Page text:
The meat grinder whirred to life as Dieudonne Kazzembe fed chunks of raw beef into the metal pan on top of the machine. On his father’s instruction, the 18-year-old increased the speed on the grinder, causing cylinder-shaped meat to ooze into the bowl on the kitchen counter.
“There we go,” Joe McGill said, grinning, as his 4-year-old son, Jack, puttered over to join the fun. “We got ground meat.”
McGill’s father, “Papaw,” was slouched on the sofa cradling 20-month-old Gavin, while the boys’ mother, Allison McGill, snapped photos from across the living room.
Joe McGill’s Father’s Day was complete. And so was Kazzembe’s.
Until last year, the teenager had never celebrated the occasion.
Born in the Democratic Republic of the Congo, Kazzembe has almost no recollection of his biological parents, who died before he was 3.
He spent his early years with his grandparents in the eastern city of Goma. Just after his fifth birthday, rebel forces stormed their home, and Kazzembe watched as his grandfather was killed.
He moved to a refugee camp in Uganda with what was left of his family and stayed there for eight years. In 2014, in what he still describes as “a miracle,” Kazzembe was allowed to come to the United States as an unaccompanied refugee minor. He arrived in the District and lived in three foster homes before being placed with the McGill family in February 2018 by Lutheran Social Services of the National Capital Area.
“It wasn’t like my other foster homes because this was a complete family. A mom, dad, kids. I hadn’t been in a family like that ever before,” Kazzembe said Sunday as he helped prepare for a family cookout.
Lutheran Social Services of the National Capital Area has placed about 100 unaccompanied refugee minors in foster homes since the 1980s.
“It was the summer of 2016 when we decided we wanted to really do this, to foster a child,” said Joe McGill, an analyst with the Transportation Security Administration. “Jack had just turned 2 and one of his favorite words was ‘home.’ He kept saying ‘home,’ ‘home,’ and I felt like it was haunting me because I kept thinking of these kids we were seeing in the news without a home.”
After undergoing a 10-week training program, the McGills were matched with a girl who was slated to arrive from Egypt, but they were soon notified that she would be unable to come because of the Trump administration’s tightening immigration restrictions.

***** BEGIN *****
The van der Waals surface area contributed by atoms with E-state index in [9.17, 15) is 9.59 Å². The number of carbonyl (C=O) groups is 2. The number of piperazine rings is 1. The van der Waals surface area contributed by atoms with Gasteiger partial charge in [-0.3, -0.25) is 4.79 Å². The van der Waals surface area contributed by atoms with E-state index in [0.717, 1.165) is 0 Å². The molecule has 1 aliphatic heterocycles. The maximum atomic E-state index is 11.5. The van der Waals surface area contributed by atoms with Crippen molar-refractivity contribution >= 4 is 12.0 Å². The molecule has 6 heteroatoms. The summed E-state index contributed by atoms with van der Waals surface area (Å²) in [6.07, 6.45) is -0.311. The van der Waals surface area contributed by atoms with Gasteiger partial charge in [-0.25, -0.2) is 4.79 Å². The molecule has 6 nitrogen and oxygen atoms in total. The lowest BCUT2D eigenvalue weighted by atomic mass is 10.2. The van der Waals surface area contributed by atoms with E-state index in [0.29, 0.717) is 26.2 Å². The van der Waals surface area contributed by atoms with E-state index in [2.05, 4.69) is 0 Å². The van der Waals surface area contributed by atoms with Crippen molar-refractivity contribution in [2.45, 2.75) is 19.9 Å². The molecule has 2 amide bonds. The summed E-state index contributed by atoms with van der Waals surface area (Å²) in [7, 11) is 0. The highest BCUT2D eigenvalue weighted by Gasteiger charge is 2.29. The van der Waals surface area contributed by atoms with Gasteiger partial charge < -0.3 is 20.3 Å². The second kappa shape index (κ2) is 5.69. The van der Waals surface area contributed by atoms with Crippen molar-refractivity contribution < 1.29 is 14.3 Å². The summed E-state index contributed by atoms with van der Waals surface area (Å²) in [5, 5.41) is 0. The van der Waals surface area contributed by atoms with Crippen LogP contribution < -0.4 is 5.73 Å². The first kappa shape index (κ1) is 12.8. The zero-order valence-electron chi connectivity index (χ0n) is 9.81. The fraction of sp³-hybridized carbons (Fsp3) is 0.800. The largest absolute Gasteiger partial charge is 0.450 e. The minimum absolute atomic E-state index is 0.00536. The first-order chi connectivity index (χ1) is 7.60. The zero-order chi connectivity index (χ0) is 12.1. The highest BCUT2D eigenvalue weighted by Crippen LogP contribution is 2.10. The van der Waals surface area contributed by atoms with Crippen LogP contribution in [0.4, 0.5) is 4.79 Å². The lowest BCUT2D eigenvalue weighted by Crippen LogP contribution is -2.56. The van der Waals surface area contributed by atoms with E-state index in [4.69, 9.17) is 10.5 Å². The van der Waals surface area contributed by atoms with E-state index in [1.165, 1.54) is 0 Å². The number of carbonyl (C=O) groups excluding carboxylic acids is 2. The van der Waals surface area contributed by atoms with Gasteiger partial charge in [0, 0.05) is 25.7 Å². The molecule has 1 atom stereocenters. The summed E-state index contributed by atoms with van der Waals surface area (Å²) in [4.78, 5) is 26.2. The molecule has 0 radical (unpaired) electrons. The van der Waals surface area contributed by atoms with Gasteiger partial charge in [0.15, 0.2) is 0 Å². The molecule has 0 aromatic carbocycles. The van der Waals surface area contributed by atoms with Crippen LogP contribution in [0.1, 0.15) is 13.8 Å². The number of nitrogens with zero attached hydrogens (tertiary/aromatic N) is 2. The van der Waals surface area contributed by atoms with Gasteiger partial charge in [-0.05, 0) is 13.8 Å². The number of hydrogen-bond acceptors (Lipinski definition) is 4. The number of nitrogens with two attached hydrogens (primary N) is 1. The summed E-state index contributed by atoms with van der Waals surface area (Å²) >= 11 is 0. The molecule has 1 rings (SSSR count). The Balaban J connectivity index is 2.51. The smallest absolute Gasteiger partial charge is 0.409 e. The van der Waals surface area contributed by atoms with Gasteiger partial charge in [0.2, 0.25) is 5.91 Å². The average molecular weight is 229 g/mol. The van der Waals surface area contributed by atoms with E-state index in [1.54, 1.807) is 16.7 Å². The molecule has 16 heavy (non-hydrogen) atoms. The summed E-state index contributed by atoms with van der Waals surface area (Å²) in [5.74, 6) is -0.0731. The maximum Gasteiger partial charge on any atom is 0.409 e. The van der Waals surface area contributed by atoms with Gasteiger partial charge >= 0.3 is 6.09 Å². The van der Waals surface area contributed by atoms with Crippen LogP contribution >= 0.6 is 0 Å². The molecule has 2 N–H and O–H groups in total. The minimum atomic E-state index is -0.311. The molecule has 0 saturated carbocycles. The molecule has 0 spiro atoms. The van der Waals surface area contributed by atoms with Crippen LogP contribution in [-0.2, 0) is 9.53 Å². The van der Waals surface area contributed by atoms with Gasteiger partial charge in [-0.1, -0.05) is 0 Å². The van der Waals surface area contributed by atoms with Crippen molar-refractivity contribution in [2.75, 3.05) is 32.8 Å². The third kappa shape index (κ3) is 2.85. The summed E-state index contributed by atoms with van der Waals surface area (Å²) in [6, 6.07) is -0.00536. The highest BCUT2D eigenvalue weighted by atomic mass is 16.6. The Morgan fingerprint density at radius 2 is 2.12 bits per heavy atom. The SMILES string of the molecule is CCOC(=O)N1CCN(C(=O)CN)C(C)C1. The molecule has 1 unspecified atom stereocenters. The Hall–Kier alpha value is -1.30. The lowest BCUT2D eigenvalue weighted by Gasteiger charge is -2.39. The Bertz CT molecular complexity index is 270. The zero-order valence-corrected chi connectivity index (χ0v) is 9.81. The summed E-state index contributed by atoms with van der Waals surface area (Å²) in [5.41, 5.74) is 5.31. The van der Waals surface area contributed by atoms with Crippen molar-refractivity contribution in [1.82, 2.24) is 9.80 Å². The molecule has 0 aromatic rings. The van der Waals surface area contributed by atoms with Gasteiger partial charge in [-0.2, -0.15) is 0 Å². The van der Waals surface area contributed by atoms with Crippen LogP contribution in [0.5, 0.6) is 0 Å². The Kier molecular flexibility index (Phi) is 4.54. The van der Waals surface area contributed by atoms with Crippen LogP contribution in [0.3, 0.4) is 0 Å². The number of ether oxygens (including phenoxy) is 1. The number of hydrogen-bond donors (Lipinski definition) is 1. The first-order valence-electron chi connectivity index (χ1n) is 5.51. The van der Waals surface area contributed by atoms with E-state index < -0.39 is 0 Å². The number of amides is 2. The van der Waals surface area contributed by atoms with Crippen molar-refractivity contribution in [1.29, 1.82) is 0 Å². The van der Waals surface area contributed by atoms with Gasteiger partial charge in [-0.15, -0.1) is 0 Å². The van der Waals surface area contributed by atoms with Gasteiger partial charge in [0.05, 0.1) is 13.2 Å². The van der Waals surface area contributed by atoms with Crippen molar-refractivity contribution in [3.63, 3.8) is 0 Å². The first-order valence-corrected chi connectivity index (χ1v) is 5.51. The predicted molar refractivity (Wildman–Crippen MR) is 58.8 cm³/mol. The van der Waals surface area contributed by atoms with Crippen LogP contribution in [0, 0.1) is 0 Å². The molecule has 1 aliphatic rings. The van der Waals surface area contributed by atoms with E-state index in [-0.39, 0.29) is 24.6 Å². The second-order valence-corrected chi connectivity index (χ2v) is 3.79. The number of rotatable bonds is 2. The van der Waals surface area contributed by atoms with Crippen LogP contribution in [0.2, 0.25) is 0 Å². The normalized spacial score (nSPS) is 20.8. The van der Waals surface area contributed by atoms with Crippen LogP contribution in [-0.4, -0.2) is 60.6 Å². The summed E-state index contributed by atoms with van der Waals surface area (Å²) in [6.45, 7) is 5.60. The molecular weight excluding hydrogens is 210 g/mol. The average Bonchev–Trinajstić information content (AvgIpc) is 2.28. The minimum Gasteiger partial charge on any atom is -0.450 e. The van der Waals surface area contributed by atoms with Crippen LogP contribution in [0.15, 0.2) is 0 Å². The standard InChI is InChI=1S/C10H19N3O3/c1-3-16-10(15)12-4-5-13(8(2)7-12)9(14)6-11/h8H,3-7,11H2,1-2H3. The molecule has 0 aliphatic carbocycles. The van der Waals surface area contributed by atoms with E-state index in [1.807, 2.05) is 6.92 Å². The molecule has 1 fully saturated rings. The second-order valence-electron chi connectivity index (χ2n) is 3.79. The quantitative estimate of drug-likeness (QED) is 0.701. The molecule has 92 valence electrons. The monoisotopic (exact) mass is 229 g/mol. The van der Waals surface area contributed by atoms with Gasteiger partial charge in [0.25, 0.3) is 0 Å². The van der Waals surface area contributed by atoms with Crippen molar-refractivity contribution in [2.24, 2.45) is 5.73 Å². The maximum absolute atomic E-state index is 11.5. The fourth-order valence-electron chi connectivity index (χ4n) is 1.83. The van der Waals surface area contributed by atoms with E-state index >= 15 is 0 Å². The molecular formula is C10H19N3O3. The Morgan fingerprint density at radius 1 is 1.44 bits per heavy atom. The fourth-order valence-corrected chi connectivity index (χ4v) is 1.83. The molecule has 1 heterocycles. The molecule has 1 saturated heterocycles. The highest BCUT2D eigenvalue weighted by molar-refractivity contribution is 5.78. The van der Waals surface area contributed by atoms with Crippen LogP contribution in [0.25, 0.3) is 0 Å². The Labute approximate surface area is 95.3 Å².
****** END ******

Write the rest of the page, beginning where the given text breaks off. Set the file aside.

This scenario repeated several times until Lutheran Social Services eventually told the McGills that they had a client who was already in the Washington region. Within weeks, Kazzembe arrived at their home on Capitol Hill.
“Oh boy, do I remember that day,” Allison McGill said.
Gavin was crying, Jack had just come out of the bathroom without pants, and Porter, the family’s 120-pound mixed-breed dog, decided to welcome Kazzembe by pouncing on him, she remembered, laughing. The McGills were worried that he would be overwhelmed, but the soft-spoken teenager had a different impression.
“I had never seen a family like this before. It was just like happiness was floating inside the house,” he said.
In the year since joining the McGills, Kazzembe has thrived. On Saturday, he graduated salutatorian of his class at Cardozo Education Campus, and in August, he will attend Arizona State University on a full scholarship.
“He’s turned into a terrific young man,” McGill said, resting in front of a barbecue grill in the backyard. He rattled off a list of his son’s achievements, then added energetically, “Oh and what a natural driver. You should have seen the first time he parallel parked.”
He beamed at Kazzembe. “Clean as a whistle.”
Kazzembe speaks of his dad with equal admiration.
“He woke up one day and had this teenager in his house. And he just took me,” he said.
A week after Kazzembe moved in, McGill received a text from him that read: “goodnight dad.” It was the first time Kazzembe had referred to him as “dad.” McGill said he will always remember that text — as will Kazzembe.
“It felt really special because it was the first time in my life I had called anyone ‘dad,’ ” Kazzembe said, smiling shyly as he fiddled with flowers from a planter. “It was the first time I had someone to call ‘dad.’ ”